Portal to the Lesser White-fronted Goose

- by the Fennoscandian Lesser White-fronted Goose project

About piskulka.net

The Lesser White-fronted Goose Anser erythropus (Linnaeus, 1758) (other languages) is at present one of the most endangered bird species in the Palearctic. The clearly most important negative factor is the high mortality due to poaching. Also loss of natural habitat contribute negatively. It is a habitat specialist, in contrast to the close relative the White-fronted Goose, who has adapted to feeding in agricultural land.

The 'Portal to the Lesser White-fronted Goose' is meant to be a resource for information about wild populations and supply information about ongoing research and conservation.

Have you seen a Lesser White-fronted Goose or read colour rings? To successfully save this species from extinction do we need YOUR effort and information. Every little helps! Wonder about the www.piskulka.net address? Piskulka - Пискулька - is the official Russian name for Lesser White-fronted Goose.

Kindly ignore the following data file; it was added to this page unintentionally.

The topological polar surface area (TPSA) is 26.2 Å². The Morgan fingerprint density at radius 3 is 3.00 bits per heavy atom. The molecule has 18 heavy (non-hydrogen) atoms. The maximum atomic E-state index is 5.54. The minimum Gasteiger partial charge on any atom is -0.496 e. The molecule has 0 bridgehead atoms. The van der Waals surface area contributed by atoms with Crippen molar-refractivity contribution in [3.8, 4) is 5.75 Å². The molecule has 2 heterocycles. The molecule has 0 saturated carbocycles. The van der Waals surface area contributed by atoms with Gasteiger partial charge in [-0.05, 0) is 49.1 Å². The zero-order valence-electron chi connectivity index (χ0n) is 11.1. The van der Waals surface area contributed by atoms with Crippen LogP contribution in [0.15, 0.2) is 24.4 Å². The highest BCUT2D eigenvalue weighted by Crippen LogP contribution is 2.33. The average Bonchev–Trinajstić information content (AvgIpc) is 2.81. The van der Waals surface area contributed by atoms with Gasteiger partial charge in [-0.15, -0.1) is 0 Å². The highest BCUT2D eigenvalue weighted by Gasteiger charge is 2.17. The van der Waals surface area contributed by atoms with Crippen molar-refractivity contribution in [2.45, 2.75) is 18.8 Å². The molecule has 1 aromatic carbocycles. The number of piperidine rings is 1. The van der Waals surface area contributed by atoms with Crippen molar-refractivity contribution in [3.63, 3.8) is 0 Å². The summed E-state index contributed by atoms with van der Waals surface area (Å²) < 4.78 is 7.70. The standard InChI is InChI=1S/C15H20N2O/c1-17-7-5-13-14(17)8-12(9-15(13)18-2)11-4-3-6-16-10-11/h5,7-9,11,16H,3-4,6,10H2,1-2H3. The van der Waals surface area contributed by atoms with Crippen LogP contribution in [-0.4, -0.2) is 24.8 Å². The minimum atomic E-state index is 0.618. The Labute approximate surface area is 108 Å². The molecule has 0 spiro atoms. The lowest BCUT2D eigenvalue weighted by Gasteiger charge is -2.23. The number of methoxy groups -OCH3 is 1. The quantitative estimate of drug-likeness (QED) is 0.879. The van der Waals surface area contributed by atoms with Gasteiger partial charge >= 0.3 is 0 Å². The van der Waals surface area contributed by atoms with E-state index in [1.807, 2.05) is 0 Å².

Recent observations

24 May 2022, Valdak Marshes, Inner part of Porsanger fjord, Finnmark, Norway 43 lwfg observed - 42 Ad 1 2cy.

22 May 2022, Valdak Marshes, Inner part of Porsanger fjord, Finnmark, Norway 47 lwfg observed. 22 pairs + 3 ad females. mr. Blue and Finn also seen today.

Recent news

mr. Blue on the way through Ukraine The staging period of mr. Blue in Kazakhstan was short...
13 Octomber 2021

Mr. Blue has arrived in Kazakhstan mr. Blue arrived yesterday noon in Kazakhstan. Seems...
2 January 2021

Latest photo

LWFG image

Recent publications

Markkola, J. 2022. Ecology and conservation of the Lesser White-fronted Goose Anser erythropus. PhD thesis, Acta Universitatis Ouluensis. A Scientiae Rerum Naturalium 770. Faculty of Science, University of Oulu, Finland.

Rozenfeld, S. B., Soloviev, M.Yu., Kirtaev, G.V., Rogova, N.V. & Ivanov, M.N. 2017. Estimation of the Spatial and Habitat Distribution of Anseriformes in the Yamal-Nenets and Khanty-Mansi Autonomous Regions (Experience from the Use of Ultralight Aircrafts). Biology Bulletin 44: 960–979 doi: 10.1134/S1062359017080143